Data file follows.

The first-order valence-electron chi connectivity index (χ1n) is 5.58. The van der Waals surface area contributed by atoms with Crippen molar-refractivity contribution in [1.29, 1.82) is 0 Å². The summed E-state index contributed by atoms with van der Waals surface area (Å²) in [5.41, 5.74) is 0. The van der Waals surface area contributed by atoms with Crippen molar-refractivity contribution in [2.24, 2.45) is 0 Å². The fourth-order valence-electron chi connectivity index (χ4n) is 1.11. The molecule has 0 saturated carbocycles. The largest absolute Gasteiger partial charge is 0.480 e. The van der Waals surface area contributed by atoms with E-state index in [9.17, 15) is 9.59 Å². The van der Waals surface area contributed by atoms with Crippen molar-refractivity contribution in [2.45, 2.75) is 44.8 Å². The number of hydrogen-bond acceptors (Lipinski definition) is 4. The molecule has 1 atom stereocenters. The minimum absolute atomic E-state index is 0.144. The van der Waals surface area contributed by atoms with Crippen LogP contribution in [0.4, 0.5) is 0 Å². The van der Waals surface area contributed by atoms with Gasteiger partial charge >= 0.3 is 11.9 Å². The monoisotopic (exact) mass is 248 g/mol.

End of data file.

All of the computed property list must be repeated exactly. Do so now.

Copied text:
The first-order valence-electron chi connectivity index (χ1n) is 5.58. The van der Waals surface area contributed by atoms with Crippen molar-refractivity contribution in [1.29, 1.82) is 0 Å². The summed E-state index contributed by atoms with van der Waals surface area (Å²) in [5.41, 5.74) is 0. The van der Waals surface area contributed by atoms with Crippen molar-refractivity contribution in [2.24, 2.45) is 0 Å². The fourth-order valence-electron chi connectivity index (χ4n) is 1.11. The molecule has 0 saturated carbocycles. The largest absolute Gasteiger partial charge is 0.480 e. The van der Waals surface area contributed by atoms with E-state index in [9.17, 15) is 9.59 Å². The van der Waals surface area contributed by atoms with Crippen molar-refractivity contribution in [2.45, 2.75) is 44.8 Å². The number of hydrogen-bond acceptors (Lipinski definition) is 4. The molecule has 1 atom stereocenters. The minimum absolute atomic E-state index is 0.144. The van der Waals surface area contributed by atoms with Crippen LogP contribution in [0.4, 0.5) is 0 Å². The van der Waals surface area contributed by atoms with Gasteiger partial charge >= 0.3 is 11.9 Å². The monoisotopic (exact) mass is 248 g/mol.